Last month, the US Department of Energy published amendments to its Battery Charger Systems (BCSs) and External Power Supplies (EPSs) test procedure. This completes an important milestone for the DoE,
allowing the focus to turn to the next (and extremely important) part of the EISA2007 BCS and EPS requirement – issuing its first energy conservation standard for BCSs and expanding its current EPS standard. Both of these standards could impact not only the US, but international efficiency programs, too.
In the new DoE BCS document, active mode energy consumption is now part of the test procedure which had included only maintenance mode and no-battery mode power consumption in an earlier version. This puts the DoE in harmony with the California Energy Commission (CEC) and ENERGY STAR test methods for consumer BCSs.
On the EPS front, the DoE is expanding the scope of the current products covered by including multiple output voltage EPSs (the current standard regulates single output voltage products only), EPSs that communicate with the load, EPSs that perform current limiting, or those with output power > 250 W.
With test procedures finalized, the big question now is when the final efficiency standards will be published (EISA 2007 actually required them by July 1 of this year with an effective date of 2013). As mentioned earlier, the impact could extend beyond the US. It’s expected that other countries will review and adopt the same BCS test procedures and possibly similar energy consumption limits. Also, the expanded EPS standard could result in international adoption, continuing the current worldwide EPS efficiency program harmonization trend.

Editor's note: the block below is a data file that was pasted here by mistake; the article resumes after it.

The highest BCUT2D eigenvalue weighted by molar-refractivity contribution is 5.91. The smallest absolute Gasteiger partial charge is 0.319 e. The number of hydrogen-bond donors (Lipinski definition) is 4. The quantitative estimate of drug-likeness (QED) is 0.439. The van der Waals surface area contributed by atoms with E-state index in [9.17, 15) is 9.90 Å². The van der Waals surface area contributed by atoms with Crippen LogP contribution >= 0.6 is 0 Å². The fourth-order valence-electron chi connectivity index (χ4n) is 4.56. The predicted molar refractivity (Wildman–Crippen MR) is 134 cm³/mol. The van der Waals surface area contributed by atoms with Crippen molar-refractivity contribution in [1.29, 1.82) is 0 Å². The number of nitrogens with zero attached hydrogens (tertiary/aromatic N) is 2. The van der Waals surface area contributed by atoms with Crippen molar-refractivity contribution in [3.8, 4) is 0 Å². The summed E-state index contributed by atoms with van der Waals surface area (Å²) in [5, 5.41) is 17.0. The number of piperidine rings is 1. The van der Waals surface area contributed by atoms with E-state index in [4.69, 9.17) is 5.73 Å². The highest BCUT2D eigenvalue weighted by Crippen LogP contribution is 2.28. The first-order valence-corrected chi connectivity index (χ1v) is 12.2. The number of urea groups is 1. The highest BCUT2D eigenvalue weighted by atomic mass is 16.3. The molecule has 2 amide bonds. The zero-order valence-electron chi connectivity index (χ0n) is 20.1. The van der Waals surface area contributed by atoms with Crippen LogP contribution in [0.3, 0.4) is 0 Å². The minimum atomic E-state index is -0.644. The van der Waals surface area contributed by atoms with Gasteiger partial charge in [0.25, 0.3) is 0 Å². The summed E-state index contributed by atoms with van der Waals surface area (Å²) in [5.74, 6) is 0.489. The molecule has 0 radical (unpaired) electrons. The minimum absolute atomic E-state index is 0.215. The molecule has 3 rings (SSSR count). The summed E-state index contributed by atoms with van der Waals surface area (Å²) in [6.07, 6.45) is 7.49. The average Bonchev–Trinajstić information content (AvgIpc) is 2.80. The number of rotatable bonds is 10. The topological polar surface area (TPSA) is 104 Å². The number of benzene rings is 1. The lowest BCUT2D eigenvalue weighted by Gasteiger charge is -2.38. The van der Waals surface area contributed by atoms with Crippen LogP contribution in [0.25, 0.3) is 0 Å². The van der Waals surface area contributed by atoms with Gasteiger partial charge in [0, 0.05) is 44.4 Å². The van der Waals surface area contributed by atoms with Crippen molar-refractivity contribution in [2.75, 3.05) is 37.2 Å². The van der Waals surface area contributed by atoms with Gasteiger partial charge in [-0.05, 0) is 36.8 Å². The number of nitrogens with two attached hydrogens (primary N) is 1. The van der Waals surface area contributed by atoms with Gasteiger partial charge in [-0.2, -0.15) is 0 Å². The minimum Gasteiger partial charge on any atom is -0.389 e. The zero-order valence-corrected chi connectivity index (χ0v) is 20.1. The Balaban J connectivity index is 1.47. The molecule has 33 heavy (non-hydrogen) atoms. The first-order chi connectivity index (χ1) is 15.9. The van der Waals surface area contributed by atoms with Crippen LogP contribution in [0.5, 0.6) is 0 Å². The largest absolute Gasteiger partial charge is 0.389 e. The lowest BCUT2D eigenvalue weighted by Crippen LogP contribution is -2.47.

To review the DoE’s test procedures for both BCSs and EPSs, download a copy of the US Federal Register notice,
“Energy Conservation Program for Certain Consumer Appliances: Test Procedures for Battery Charger and External Power Supplies”.
For more information on the DoE’s BCS and EPS program activity and to sign up for email notifications, click here.